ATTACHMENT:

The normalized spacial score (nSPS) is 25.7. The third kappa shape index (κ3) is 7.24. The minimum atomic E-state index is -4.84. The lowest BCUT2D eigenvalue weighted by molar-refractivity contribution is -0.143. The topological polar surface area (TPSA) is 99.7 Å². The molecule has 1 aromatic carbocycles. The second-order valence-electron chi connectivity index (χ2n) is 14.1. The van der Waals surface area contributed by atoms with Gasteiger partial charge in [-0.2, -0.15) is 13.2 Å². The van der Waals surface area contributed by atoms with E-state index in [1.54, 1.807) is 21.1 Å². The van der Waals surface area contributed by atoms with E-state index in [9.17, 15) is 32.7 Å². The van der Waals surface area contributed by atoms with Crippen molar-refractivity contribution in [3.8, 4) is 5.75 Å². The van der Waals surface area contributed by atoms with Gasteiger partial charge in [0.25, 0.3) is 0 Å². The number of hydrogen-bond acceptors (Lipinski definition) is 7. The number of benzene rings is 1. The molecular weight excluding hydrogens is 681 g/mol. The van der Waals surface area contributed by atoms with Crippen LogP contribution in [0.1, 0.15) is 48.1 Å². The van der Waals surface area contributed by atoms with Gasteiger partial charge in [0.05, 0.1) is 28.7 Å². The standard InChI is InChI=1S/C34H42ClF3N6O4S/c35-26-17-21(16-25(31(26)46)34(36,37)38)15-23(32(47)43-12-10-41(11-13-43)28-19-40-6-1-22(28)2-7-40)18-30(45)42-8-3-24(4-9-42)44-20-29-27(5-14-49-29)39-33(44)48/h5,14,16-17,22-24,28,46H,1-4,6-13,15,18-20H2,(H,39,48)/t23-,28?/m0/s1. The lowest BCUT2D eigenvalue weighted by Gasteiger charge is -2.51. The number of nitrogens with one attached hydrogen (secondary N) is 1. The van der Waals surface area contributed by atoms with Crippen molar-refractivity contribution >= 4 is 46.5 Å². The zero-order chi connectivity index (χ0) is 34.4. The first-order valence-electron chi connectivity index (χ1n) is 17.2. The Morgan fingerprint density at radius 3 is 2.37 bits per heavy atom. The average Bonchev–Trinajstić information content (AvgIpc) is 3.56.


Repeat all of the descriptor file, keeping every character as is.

The normalized spacial score (nSPS) is 25.7. The third kappa shape index (κ3) is 7.24. The minimum atomic E-state index is -4.84. The lowest BCUT2D eigenvalue weighted by molar-refractivity contribution is -0.143. The topological polar surface area (TPSA) is 99.7 Å². The molecule has 1 aromatic carbocycles. The second-order valence-electron chi connectivity index (χ2n) is 14.1. The van der Waals surface area contributed by atoms with Gasteiger partial charge in [-0.2, -0.15) is 13.2 Å². The van der Waals surface area contributed by atoms with E-state index in [1.54, 1.807) is 21.1 Å². The van der Waals surface area contributed by atoms with E-state index in [9.17, 15) is 32.7 Å². The van der Waals surface area contributed by atoms with Crippen molar-refractivity contribution in [3.8, 4) is 5.75 Å². The van der Waals surface area contributed by atoms with Gasteiger partial charge in [0.25, 0.3) is 0 Å². The number of hydrogen-bond acceptors (Lipinski definition) is 7. The number of benzene rings is 1. The molecular weight excluding hydrogens is 681 g/mol. The van der Waals surface area contributed by atoms with Crippen LogP contribution in [0.1, 0.15) is 48.1 Å². The van der Waals surface area contributed by atoms with Gasteiger partial charge in [0.05, 0.1) is 28.7 Å². The standard InChI is InChI=1S/C34H42ClF3N6O4S/c35-26-17-21(16-25(31(26)46)34(36,37)38)15-23(32(47)43-12-10-41(11-13-43)28-19-40-6-1-22(28)2-7-40)18-30(45)42-8-3-24(4-9-42)44-20-29-27(5-14-49-29)39-33(44)48/h5,14,16-17,22-24,28,46H,1-4,6-13,15,18-20H2,(H,39,48)/t23-,28?/m0/s1. The lowest BCUT2D eigenvalue weighted by Gasteiger charge is -2.51. The number of nitrogens with one attached hydrogen (secondary N) is 1. The van der Waals surface area contributed by atoms with Crippen molar-refractivity contribution >= 4 is 46.5 Å². The zero-order chi connectivity index (χ0) is 34.4. The first-order valence-electron chi connectivity index (χ1n) is 17.2. The Morgan fingerprint density at radius 3 is 2.37 bits per heavy atom. The average Bonchev–Trinajstić information content (AvgIpc) is 3.56.